|The Prisoner is an iconic wine.|
He’s come a long way. The wines showcased at Corks show his finesse and range.
We opened the tasting with Veladora, a 2009 Napa Valley Sauvignon Blanc. This is 94% Sauv Blanc with 2% Muscat and 4% Semillon. We’ve been tasting quite a few New Zealand Sauvignon Blancs lately and this seemed subdued by comparison. It has flavors of tropical fruit and vanilla and a long finish. This is finished in stainless steel with 10% in French oak – but the oak certainly came through to me on the finish.
I suspect that this would grow on me, given time for the wine and me to unwind, but on this night, the reds were the main attraction.
We moved to the 2009 Abstract California Red Wine. As the first release for a new Orin Swift wine, this has generated quite a buzz. At $25 it is also one of the most affordable OSC wines.
This is a blend of Grenache, Petite Sirah and Syrah, mostly from the hillside vineyards in Sonoma County. The exact percentages in the blend haven’t been disclosed, but typically the grapes are listed in descending percentage order. That may be the case here, but those expecting some lightness from the Grenache will be greeted with a big body punch from this full bodied, rich textured wine.
It’s a dense wine that I suspect is powered by the Petite Sirah. The wine was inspired by Dave Phinney’s visit to the French Roussillon region in the Pyrenees mountains. He recently started his own winery there and wanted to create something similar from the grapes back home.This is a plump, enjoyable wine.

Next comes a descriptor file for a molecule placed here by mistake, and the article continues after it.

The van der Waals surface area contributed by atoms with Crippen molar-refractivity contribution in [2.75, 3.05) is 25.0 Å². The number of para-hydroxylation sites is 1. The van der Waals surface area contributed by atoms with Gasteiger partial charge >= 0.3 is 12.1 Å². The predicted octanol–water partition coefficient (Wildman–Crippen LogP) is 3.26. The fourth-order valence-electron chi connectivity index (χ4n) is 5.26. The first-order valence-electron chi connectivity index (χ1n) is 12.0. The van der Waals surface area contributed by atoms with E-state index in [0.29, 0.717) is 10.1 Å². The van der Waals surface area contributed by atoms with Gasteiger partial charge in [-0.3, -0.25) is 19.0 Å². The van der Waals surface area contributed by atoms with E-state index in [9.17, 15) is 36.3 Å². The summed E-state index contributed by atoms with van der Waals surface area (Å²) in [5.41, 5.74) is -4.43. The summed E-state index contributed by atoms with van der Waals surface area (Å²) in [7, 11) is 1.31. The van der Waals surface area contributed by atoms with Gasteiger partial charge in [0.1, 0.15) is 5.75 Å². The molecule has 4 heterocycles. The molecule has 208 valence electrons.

|Dave Duling Releases "The Prisoner"|
Batting next was The Prisoner 2008 Napa Valley Red Wine. This is a masterful blend of 46% Zinfandel, 26% Cabernet Sauvignon, 15% Syrah, 10% Petite Sirah, 2% Charbono and 1% Grenache. (My first experience with Charbono. Heretofore I thought Charbono was an outfielder for the Indians a couple decades ago.)
It’s easy to see why The Prisoner has captivated so many. Swirling unleashes a wonderful aroma of currant and blackberry. The texture and body are bold although the tannins are mellow. The finish really lingers. Dave Duling commented that it “starts like a Zin and finishes like a Cab.” It is beautifully balanced.
The Prisoner retails for about $37 and is worth every penny.
Rounding out the stable of OSC wines was Papillon. Each wine has a unique label, and Papillon is no exception. It features a black and white photo of third generation Napa Valley grape grower Vince Toffanelli’s hands with a letter on each finger spelling out the wine’s name.
Papillon is a Bordeaux blend with 90% Cabernet Sauvignon, 5% Merlot, 2% Petit Verdot, 2% Malbec and 1% Cabernet Franc. The grapes come from a number of great Napa vineyards including Lewelling, Taplin, Ink Grade and Morisoli. These span the Napa Valley appellations of Oakville, Rutherford, Saint Helena and Howell Mountain.
The wine has a soft approach and is quite lush. This is finished for 20 months in French oak with a third of the barrels being new. The wine has a great complexity to be savored before it eases into a soft finish. Quite a debate was triggered when our band of tasters tried to decide which was the top wine. There was a 50-50 split between The Prisoner and Papillon. There was a consensus that Abstract is a QPR winner. It’s a nice buy for $25 while Papillon weighs in at about $55.
You should be pourin’ Orin; these are wonderful wines.